A protester holds up a "Dump Trump" sign in the middle of Donald Trump's campaign rally in Portland, Maine, on March 3. (Joel Page/Reuters)

In "Aesop's Fables," the boy who cried "wolf" did so just twice before the villagers gave up on him. The #NeverTrump movement has cried far more frequently, and with less to show. First Donald Trump would be stopped in Iowa, then on Super Tuesday, then by the ad hoc John Kasich-Ted Cruz coalition, then by a third-party candidacy. (No Googling: Do you still remember the name of the candidate Bill Kristol almost drafted to run against Trump?)

At first glance, the #FreeTheDelegates movement is the most ludicrous play yet, timed — with special self-defeating brilliance — right after Trump swept the last few hundred available delegates. As my colleague Ed O'Keefe reports, the movement now counts "hundreds" of delegates as allies — a number that sounds less impressive when you realize that it's less than the 559 delegates elected for Cruz (R-Tex.).

But the risk-reward ratio of a convention coup is better than the one that confronted #NeverTrump campaigners before this month. Seriously. The least democratic method of robbing a primary winner is, ironically, the one with the fewest immediate downsides.

It's exciting, and turns the establishment into the resistance

One problem for the April-May effort to defeat Trump by locking up loyal delegates at state conventions was that it looked a lot like a con job. Trump, with his signature combination of savvy and hubris, began telling audiences that the primaries constituted a "rigged game." By every indication, his messaging won out. In Indiana, the state where Trump finally chased away his remaining rivals, 67 percent of voters said that "the winner of the primary" should be the nominee.

But there are no more primaries, and no more voters to win until November. The #FreeTheDelegates campaign has quickly recast the next month as a struggle between a doomed and fraudulent candidate and rebels who can do what generations before them should have — wrest control of the party. For the first time in ages, tea party activists elected as Cruz supporters are mouthing the same rhetoric as Kristol and others among the D.C. elite.

It would limit Trump's ability to run as a spoiler

The Republican Party will pick a nominee on July 21. By that date, the deadline for getting an independent candidate on the ballot will have expired in Delaware, Florida, Georgia, Illinois, Indiana, Michigan, Nevada, New Mexico, North Carolina, Oklahoma, South Carolina and Texas. The deadline for ballot access in most states would be 10 days away. If the nomination were wrested away in Cleveland, and Trump were to fulfill his occasional promise of running as a third-party candidate, his puny national organization would need to scramble for signatures — 15,000, for example, from his native New York.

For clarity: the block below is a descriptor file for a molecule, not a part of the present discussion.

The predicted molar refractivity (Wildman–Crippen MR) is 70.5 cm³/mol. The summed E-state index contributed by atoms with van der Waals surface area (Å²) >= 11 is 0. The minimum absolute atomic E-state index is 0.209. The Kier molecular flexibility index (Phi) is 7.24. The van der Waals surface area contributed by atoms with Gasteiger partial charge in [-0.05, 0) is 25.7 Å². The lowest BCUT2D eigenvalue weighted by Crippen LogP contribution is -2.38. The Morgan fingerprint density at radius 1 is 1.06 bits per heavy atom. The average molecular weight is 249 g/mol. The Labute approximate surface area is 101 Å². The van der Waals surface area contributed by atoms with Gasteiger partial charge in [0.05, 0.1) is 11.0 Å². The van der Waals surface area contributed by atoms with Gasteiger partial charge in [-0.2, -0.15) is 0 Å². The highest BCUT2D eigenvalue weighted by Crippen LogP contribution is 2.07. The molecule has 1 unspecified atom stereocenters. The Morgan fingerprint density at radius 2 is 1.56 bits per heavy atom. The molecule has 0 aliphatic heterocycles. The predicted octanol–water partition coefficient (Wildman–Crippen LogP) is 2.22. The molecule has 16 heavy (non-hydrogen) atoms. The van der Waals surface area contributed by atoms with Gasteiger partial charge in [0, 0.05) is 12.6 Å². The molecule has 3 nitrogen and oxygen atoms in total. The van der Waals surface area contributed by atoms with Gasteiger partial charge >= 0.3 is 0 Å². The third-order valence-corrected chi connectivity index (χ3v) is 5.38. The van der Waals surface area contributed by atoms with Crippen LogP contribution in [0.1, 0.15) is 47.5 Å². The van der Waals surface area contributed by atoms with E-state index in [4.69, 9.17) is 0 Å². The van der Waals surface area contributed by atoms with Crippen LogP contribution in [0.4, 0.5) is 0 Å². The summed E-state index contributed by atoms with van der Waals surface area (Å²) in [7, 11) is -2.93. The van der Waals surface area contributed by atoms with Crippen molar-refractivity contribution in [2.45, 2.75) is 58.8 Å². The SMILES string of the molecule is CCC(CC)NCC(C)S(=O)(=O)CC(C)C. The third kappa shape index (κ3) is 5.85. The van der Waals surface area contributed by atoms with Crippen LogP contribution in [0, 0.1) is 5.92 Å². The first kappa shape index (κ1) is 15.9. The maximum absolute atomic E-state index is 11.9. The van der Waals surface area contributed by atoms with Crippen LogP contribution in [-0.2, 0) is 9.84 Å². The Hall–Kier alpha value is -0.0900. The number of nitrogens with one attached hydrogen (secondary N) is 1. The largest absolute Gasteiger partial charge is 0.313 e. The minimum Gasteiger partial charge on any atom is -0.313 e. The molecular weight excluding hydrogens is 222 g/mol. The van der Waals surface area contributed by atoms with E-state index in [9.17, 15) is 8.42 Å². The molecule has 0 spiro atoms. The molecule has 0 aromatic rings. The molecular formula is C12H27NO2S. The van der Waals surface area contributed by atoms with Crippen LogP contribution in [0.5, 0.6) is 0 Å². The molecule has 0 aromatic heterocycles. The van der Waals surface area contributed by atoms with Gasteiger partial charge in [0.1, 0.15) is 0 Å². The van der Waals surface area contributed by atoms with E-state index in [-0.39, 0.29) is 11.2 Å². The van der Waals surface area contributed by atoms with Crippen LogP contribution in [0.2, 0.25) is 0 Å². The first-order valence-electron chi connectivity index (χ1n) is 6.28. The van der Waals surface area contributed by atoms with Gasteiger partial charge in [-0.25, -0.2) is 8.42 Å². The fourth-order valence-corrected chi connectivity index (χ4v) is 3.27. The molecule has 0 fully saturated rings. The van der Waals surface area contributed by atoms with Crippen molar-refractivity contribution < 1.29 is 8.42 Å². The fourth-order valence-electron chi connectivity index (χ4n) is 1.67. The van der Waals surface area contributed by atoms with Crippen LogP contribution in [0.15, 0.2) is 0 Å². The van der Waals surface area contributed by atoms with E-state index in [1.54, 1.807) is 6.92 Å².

That's not to say Trump would be off the map. Richard Winger, the editor of Ballot Access News, points out that the "sore loser" laws that prevent, say, defeated Senate candidates from running as third-party candidates are not applicable to presidential candidates. "A presidential candidate appears on the ballot as a stand-in for Electoral College electors," he said. "It doesn't matter whether he won the primaries or lost them. There's only one candidate for history who was kept off the ballot because he ran in the major party primary first, and that was Gary Johnson in Michigan in 2012."

Still, had #NeverTrump defeated or disqualified the candidate in February, he'd have had plenty of time to get onto ballots. If he is brought low in Cleveland, he would need to move with a speed unseen so far in this campaign. He'd need to get around the ballot laws in states like Florida by forming or joining new small parties. And if he did, a Trump spoiler bid could have the effect that the "third party" plotters were counting on when they imagined running against him — conservative voters who would have sat out the election turning out for the spoiler, and voting Republican down the ballot.

A post-coup general election would be (theoretically) winnable

On July 2, the voters of Australia will go to the polls and elect a new government. Less than two months will have passed since the dissolution of Parliament, which kicked off that election. Most modern democracies have elections of similar length, with a couple of months of heavy campaigning.

America's elections, where the first primary votes are cast nearly a year before the real contest, are — let's use a pleasant, neutral word — unique. It's been a very long time since a campaign started with a party convention. But it's not unheard of, and the rulebook for running a quicker blitz of a campaign exists. A post-coup candidate would functionally have three and a half months to win the election, with Republican strategists likely clamoring to jump aboard. He'd start well behind presumptive Democratic nominee Hillary Clinton, but he could build on the work that down-ballot candidates and groups, such as Americans for Prosperity, have done already to target voters.

Would it be easy for victorious coup plotters to win an election? No. The thought leaders of the "movement" compare their task to the one that faced Democrats in 1968, after the assassination of Robert F. Kennedy. The Democrats lost that election. But the #FreeTheDelegates crowd sees 2016 as a surefire loss if it allows Trump to lead the party, and that allows it to act out where other movements might be careful.